The Black Hammer: Visions series from Dark Horse Comics has been a fantastic exploration of this comic book universe. While the start to the series, Black Hammer: Visions #1 was a quiet and personal story about bit characters, Black Hammer: Visions #4 is quite the opposite. Writer Mariko Tamaki, artist Diego Olortegui, colorist Dave Stewart, and letterer Nate Piekos pull out all the stops to show us just how much is possible in this crazy comic world.
Tamaki spends zero time on exposition. She flings the reader into a plot that’s already on the brink of boiling over. We see familiar characters in confusing new dynamics. And it’s just as we begin to piece together what’s going on that Tamaki pulls the rug out from under us again. This story thrives off of our confusion. But we also see some of the clichés used in things like Dynasty or The Jetsons. And so Tamaki is able to discover new, experimental levels to the medium, while keeping us connected to familiar tropes so we’re never too lost. Tamaki has us tethered to her rocket ship, and she’s taking us places we’ve never been.
Unfortunately, Olortegui’s art does occasionally serve to confuse the reader. As we come to the end of the issue, the page is missing certain things. We can’t tell if we’re watching the same characters we saw a page before, because they’ve switched costumes. There’s no indication in those last few pages whether these characters are in fact different versions of each other or just really fast with a costume change. But maybe that’s part of the point. There’s a madness to each page, where panels overlap and time moves quickly, that is deliberately rattling. In the final two pages, Orlotegui slows things down. We go from the breakneck speed of the previous pages, to a shot by shot of a character moving across the page. It’s a beautiful end to the issue, easing the confusion of all that’s come before.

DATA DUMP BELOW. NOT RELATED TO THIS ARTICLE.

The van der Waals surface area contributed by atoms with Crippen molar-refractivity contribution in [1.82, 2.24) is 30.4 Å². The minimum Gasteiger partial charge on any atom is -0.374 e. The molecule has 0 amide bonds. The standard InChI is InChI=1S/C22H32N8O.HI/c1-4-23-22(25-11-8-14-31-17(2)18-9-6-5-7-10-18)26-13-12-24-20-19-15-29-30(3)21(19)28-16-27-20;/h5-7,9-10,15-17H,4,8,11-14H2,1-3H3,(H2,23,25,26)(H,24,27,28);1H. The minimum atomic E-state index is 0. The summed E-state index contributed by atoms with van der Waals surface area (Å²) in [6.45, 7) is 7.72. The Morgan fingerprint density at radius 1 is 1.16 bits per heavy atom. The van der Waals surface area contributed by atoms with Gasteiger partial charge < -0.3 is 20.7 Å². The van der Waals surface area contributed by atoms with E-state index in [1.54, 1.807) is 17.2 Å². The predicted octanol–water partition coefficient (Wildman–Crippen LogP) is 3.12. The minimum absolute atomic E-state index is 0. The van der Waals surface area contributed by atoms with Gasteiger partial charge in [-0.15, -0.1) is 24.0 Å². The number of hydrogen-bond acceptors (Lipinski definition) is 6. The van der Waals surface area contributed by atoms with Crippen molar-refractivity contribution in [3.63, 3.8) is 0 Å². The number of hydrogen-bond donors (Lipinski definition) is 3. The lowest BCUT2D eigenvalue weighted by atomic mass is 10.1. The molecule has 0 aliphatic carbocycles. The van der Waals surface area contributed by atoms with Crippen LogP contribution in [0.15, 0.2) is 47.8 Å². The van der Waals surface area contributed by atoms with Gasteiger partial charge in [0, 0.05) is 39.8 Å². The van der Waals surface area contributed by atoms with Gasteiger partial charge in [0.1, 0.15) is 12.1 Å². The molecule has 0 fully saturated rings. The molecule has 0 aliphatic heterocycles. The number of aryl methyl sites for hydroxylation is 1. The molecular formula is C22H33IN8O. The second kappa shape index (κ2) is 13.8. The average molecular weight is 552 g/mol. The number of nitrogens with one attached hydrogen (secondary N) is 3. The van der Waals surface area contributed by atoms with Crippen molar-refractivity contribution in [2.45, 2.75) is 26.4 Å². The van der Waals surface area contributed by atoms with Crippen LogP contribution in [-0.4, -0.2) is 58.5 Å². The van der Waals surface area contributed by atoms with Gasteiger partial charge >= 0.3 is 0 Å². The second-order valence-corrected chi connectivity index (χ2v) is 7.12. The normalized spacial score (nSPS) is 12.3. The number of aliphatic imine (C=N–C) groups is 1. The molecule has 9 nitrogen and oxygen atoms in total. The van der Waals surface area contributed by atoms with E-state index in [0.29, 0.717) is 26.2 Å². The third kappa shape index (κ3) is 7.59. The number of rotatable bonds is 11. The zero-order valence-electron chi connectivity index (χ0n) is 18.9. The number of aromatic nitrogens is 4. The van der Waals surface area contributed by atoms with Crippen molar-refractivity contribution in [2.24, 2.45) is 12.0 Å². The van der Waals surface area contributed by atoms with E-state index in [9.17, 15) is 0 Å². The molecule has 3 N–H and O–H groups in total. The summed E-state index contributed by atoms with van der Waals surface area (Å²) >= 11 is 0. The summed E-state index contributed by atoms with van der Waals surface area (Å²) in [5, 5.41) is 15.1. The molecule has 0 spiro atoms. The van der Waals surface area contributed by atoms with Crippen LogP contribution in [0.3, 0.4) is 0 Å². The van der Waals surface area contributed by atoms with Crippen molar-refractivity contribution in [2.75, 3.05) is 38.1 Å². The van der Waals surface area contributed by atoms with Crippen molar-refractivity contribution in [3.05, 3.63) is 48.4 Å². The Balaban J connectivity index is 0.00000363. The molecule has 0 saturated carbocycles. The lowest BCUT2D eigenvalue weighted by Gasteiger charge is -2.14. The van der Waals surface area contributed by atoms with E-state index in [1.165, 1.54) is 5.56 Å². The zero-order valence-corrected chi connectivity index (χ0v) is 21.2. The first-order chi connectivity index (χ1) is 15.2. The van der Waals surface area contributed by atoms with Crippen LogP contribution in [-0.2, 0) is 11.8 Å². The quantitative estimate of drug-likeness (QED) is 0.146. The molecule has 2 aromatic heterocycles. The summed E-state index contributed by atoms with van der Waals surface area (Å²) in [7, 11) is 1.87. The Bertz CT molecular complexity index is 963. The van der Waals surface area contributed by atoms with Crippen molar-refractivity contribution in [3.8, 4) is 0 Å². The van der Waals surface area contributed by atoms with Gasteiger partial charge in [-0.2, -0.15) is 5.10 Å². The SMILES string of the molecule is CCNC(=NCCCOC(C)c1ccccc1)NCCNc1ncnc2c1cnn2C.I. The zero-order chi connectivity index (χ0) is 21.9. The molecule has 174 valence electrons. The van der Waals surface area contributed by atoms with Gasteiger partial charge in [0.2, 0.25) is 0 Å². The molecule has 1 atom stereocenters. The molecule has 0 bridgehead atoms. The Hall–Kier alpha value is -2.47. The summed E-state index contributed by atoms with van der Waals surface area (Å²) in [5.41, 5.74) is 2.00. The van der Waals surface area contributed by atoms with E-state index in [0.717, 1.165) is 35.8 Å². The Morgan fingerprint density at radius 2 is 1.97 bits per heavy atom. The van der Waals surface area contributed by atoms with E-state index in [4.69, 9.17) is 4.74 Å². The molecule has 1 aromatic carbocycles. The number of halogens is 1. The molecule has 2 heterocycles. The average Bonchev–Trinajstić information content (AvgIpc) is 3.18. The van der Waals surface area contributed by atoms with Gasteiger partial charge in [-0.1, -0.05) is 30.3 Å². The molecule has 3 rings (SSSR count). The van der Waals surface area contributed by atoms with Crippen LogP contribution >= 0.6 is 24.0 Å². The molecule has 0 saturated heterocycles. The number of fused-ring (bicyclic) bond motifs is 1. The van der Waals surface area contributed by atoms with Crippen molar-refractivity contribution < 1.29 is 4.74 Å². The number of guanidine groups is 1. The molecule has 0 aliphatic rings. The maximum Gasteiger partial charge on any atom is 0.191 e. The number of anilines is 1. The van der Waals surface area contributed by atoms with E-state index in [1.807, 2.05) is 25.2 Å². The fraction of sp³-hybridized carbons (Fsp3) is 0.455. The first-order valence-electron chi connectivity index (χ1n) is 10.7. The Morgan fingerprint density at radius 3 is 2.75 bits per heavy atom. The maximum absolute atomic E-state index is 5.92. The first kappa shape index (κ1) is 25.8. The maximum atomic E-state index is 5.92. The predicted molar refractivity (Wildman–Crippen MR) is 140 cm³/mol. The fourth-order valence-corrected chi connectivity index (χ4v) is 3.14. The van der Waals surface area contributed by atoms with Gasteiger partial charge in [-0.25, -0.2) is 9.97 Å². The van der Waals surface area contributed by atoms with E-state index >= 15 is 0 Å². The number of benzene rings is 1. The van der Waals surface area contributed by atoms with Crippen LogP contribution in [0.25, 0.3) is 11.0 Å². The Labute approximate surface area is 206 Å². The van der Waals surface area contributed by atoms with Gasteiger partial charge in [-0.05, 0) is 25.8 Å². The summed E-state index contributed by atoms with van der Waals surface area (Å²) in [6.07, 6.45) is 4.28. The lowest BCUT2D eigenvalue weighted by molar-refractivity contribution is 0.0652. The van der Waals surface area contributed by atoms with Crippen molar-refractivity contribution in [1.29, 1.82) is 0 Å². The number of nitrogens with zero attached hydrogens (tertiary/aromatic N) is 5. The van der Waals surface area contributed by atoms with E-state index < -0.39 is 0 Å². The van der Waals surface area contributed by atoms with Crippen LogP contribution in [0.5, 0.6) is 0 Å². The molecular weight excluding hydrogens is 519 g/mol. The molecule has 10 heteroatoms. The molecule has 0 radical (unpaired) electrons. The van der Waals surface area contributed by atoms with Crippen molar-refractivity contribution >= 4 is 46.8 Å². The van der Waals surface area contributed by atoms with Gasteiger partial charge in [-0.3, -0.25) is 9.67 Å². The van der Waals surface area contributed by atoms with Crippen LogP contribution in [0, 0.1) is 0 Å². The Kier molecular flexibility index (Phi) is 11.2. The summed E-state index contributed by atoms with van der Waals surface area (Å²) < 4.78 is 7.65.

Stewart’s ability to color just about any kind of comic is on full display in this issue. As we begin the issue, we’re introduced to our characters in an old manor. Stewart creates a dark and brooding atmosphere. We could be in a scene right out of an Agatha Christie novel. But when we shift from one story to another, the page brightens up. We go from a room that’s lit by fire, to a place covered in fluorescent lights. And it’s in that slight change of color palettes that everything else changes too. We immediately feel different about these characters and scenes. Everything feels a little less serious and whole lot less dangerous.
Piekos’ tone also changes from one setting to another. Following the characters in the old manor, Piekos’ word balloons have a seriousness to them. Each character talks in large chunks, sometimes interrupted by someone else’s dialogue overlapping theirs. It feels like a play of some kind. People speak their lines, only interrupting for dramatic effect. But when we transition to our new setting, it feels more like we’re watching a cartoon. People speak in short spurts, all connected by columns with others adding their banter into the pauses. Thanks to Piekos, we feel the major differences in these two settings. One reads like a Victorian drama, while the other is full of the witty repartee of modern TV.
Dark Horse’s Black Hammer: Visions #4 opens this world up to all kinds of possibilities. Tamaki, Olortegui, Stewart, and Piekos were given all the toys in the sandbox, and they have lots of fun with them. Pick up Black Hammer: Visions #4, out from Dark Horse the 12th of May, at a comic shop near you!